From the April 1983 magazine.

Sicker Than Others?

We all do what we have to do

I CAME INTO AA seven years ago, after drinking for fifteen years. Thoughts of drinking were my constant companion for nine months. When I passed liquor stores, I drooled. When I walked, I staggered. When I drove, the car would weave and bob. I told my sponsor one day that I couldn't take it any longer, that I was going to drink because my socks didn't match. I went to my home group meeting and told them that AA didn't work, because I was still acting like a drunk without drinking. I was told that I had to work the Steps.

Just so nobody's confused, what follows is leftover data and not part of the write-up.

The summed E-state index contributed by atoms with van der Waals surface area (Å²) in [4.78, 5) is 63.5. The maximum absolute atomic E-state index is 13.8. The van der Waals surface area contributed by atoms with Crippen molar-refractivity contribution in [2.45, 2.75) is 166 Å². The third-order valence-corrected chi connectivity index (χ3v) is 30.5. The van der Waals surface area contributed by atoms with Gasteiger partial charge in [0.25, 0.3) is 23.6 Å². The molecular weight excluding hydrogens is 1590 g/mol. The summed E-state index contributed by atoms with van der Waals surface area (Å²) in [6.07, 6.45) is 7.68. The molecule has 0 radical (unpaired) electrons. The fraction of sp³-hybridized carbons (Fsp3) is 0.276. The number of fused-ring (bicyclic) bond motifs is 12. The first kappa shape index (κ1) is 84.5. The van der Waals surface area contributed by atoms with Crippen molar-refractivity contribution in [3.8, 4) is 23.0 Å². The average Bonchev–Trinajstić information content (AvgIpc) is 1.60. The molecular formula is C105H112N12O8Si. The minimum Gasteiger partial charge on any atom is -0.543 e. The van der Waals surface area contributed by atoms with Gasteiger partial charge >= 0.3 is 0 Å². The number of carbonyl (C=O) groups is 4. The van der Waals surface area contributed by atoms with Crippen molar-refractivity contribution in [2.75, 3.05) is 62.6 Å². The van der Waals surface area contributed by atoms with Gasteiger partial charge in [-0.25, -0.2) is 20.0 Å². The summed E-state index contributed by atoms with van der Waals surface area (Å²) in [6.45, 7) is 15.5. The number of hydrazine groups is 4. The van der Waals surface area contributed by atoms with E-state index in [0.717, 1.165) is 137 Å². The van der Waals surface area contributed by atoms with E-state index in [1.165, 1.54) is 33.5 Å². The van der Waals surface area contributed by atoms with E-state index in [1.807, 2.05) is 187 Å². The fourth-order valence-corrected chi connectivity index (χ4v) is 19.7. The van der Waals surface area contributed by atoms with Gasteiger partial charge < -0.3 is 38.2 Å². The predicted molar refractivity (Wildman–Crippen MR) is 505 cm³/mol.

Today, I work one or all of them every day. The longer I'm sober, the harder it is for me to identify with new people who do not have to make phone calls, who do not have to talk at meetings, who have to be told what they want to hear. It's difficult to identify with those who insist that smoking is far more grave than alcohol; who insist that if they could straighten out some personal problem, they'd feel better; who do not have to pray; and who can keep resentments for six months to four years, when I was told ten minutes was my limit.

-- C. M.

Bridgeport, Connecticut

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